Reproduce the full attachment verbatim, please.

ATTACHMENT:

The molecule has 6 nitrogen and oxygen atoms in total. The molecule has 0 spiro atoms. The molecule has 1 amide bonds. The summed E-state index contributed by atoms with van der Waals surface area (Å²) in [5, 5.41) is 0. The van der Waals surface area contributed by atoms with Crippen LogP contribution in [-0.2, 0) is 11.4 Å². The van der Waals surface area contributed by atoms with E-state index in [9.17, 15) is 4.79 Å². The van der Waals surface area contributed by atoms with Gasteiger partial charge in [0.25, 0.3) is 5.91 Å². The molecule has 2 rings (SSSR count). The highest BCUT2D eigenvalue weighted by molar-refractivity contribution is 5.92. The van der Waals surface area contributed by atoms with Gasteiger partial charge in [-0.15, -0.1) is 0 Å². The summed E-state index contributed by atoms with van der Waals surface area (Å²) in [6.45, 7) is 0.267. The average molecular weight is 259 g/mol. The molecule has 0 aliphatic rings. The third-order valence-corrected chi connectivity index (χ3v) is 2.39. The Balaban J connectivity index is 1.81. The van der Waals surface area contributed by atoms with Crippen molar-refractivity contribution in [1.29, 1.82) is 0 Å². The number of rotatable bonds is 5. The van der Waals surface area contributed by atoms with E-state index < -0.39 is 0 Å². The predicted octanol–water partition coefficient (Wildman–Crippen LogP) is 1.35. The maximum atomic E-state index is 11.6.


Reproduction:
The molecule has 6 nitrogen and oxygen atoms in total. The molecule has 0 spiro atoms. The molecule has 1 amide bonds. The summed E-state index contributed by atoms with van der Waals surface area (Å²) in [5, 5.41) is 0. The van der Waals surface area contributed by atoms with Crippen LogP contribution in [-0.2, 0) is 11.4 Å². The van der Waals surface area contributed by atoms with E-state index in [9.17, 15) is 4.79 Å². The van der Waals surface area contributed by atoms with Gasteiger partial charge in [0.25, 0.3) is 5.91 Å². The molecule has 2 rings (SSSR count). The highest BCUT2D eigenvalue weighted by molar-refractivity contribution is 5.92. The van der Waals surface area contributed by atoms with Gasteiger partial charge in [-0.15, -0.1) is 0 Å². The summed E-state index contributed by atoms with van der Waals surface area (Å²) in [6.45, 7) is 0.267. The average molecular weight is 259 g/mol. The molecule has 0 aliphatic rings. The third-order valence-corrected chi connectivity index (χ3v) is 2.39. The Balaban J connectivity index is 1.81. The van der Waals surface area contributed by atoms with Crippen molar-refractivity contribution in [1.29, 1.82) is 0 Å². The number of rotatable bonds is 5. The van der Waals surface area contributed by atoms with E-state index < -0.39 is 0 Å². The predicted octanol–water partition coefficient (Wildman–Crippen LogP) is 1.35. The maximum atomic E-state index is 11.6.